by Jenna Koroly, MS, RD, CSOWM, CDN
The herb mint contains vitamin A and iron, with 2 Tbsp providing 9% of the daily value of vitamin A and 7% of the daily value of iron. Mint also provides 6% of the daily value of manganese [i].
Mint is often used to soothe sore throats, as well as for oral health and to freshen breath. Peppermint has been associated with symptom management of irritable bowel syndrome (IBS), likely due to its antispasmodic properties, which may relax the smooth muscles of the intestines. Mint is not recommended for symptom management related to gastroesophageal reflux disease (GERD), as it may worsen these symptoms. Topical peppermint may play a role in pain relief by offering a pleasant sensation to counteract pain.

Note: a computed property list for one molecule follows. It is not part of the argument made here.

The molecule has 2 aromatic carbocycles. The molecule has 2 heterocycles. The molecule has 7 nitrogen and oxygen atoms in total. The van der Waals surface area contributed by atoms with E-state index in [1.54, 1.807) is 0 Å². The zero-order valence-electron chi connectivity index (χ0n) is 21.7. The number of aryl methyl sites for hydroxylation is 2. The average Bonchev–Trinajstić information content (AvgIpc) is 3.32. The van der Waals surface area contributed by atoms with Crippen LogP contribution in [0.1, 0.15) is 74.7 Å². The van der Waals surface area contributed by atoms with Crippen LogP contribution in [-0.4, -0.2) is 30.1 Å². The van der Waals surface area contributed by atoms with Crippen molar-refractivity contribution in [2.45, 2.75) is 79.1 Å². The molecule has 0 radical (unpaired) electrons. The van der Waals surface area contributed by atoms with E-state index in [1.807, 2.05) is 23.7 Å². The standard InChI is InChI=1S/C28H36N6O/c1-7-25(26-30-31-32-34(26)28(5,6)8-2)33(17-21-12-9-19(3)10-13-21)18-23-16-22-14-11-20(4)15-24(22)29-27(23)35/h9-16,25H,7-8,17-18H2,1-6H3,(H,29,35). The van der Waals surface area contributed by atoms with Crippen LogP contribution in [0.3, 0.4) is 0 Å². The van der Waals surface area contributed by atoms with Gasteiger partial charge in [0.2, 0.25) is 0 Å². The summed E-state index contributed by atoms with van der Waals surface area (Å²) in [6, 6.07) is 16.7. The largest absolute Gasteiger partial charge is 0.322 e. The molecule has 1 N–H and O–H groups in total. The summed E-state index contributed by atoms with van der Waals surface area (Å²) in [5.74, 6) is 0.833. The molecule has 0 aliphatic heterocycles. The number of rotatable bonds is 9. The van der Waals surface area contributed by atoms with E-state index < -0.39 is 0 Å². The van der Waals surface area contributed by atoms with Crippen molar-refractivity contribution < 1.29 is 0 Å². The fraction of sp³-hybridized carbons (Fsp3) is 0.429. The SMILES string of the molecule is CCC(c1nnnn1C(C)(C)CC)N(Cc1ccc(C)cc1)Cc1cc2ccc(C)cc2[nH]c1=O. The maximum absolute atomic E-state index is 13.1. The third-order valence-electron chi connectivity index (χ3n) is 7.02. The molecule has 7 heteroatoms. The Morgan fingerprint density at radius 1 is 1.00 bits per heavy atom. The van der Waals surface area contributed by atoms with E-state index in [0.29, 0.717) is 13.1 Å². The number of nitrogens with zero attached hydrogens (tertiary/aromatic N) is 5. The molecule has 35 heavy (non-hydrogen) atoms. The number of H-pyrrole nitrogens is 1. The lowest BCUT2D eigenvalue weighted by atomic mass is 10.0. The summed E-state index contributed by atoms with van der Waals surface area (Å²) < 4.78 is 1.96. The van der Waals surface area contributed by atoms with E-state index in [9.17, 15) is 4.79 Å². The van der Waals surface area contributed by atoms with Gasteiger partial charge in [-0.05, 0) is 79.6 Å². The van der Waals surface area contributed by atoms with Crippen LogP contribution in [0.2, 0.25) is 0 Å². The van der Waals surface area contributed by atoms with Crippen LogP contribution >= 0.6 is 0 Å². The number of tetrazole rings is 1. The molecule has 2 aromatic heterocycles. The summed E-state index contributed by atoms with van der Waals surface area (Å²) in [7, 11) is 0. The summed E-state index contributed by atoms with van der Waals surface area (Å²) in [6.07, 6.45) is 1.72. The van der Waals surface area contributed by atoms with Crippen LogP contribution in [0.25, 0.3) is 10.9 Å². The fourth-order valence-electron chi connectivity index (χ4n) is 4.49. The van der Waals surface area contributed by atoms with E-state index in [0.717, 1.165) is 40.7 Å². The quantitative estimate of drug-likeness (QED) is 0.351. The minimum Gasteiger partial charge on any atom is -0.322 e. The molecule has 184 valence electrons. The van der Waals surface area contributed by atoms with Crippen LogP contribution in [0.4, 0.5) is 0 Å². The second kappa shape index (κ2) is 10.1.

Ways to Eat
Use mint leaves in pesto or on grain dishes including rice or risotto. Try it out in smoothies or other drinks for a refreshing taste, and top vegetable dishes with this fresh herb. Don’t miss our Savor Cooks article featuring mint, coming next week!
[i] Spearmint, fresh [mint]. Retrieved from https://nutritiondata.self.com/facts/spices-and-herbs/213/2